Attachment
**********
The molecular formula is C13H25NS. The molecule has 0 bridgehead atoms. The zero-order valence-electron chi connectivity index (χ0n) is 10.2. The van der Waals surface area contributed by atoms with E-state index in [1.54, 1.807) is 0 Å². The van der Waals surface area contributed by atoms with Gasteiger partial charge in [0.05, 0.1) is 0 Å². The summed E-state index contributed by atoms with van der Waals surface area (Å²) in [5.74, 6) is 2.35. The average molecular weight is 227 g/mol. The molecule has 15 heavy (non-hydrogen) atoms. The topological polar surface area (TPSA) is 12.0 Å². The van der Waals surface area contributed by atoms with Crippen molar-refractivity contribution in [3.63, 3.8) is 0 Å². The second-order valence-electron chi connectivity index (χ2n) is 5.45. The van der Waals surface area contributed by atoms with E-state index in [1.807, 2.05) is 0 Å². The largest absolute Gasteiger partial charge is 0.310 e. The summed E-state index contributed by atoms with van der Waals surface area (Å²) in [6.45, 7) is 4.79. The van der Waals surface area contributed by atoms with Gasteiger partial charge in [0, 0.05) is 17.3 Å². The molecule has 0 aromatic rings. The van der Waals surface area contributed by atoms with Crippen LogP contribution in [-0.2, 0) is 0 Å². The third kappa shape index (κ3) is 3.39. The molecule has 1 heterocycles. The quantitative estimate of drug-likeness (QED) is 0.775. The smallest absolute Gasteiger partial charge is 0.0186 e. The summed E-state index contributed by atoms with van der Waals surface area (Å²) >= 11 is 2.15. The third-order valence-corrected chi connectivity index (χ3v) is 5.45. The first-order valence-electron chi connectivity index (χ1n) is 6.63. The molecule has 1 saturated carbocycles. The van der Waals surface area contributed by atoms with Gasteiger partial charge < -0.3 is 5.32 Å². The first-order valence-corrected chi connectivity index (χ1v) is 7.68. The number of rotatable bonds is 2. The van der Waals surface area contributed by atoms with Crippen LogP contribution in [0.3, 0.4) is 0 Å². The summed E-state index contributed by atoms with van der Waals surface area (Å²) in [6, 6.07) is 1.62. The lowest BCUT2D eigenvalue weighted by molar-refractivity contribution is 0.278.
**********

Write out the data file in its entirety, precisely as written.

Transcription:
The molecular formula is C13H25NS. The molecule has 0 bridgehead atoms. The zero-order valence-electron chi connectivity index (χ0n) is 10.2. The van der Waals surface area contributed by atoms with E-state index in [1.54, 1.807) is 0 Å². The van der Waals surface area contributed by atoms with Gasteiger partial charge in [0.05, 0.1) is 0 Å². The summed E-state index contributed by atoms with van der Waals surface area (Å²) in [5.74, 6) is 2.35. The average molecular weight is 227 g/mol. The molecule has 15 heavy (non-hydrogen) atoms. The topological polar surface area (TPSA) is 12.0 Å². The van der Waals surface area contributed by atoms with Crippen molar-refractivity contribution in [3.63, 3.8) is 0 Å². The second-order valence-electron chi connectivity index (χ2n) is 5.45. The van der Waals surface area contributed by atoms with E-state index in [1.807, 2.05) is 0 Å². The largest absolute Gasteiger partial charge is 0.310 e. The summed E-state index contributed by atoms with van der Waals surface area (Å²) in [6.45, 7) is 4.79. The van der Waals surface area contributed by atoms with Gasteiger partial charge in [0, 0.05) is 17.3 Å². The molecule has 0 aromatic rings. The van der Waals surface area contributed by atoms with Crippen LogP contribution in [-0.2, 0) is 0 Å². The third kappa shape index (κ3) is 3.39. The molecule has 1 heterocycles. The quantitative estimate of drug-likeness (QED) is 0.775. The smallest absolute Gasteiger partial charge is 0.0186 e. The summed E-state index contributed by atoms with van der Waals surface area (Å²) >= 11 is 2.15. The third-order valence-corrected chi connectivity index (χ3v) is 5.45. The first-order valence-electron chi connectivity index (χ1n) is 6.63. The molecule has 1 saturated carbocycles. The van der Waals surface area contributed by atoms with Gasteiger partial charge < -0.3 is 5.32 Å². The first-order valence-corrected chi connectivity index (χ1v) is 7.68. The number of rotatable bonds is 2. The van der Waals surface area contributed by atoms with Crippen LogP contribution in [0.3, 0.4) is 0 Å². The summed E-state index contributed by atoms with van der Waals surface area (Å²) in [6, 6.07) is 1.62. The lowest BCUT2D eigenvalue weighted by molar-refractivity contribution is 0.278.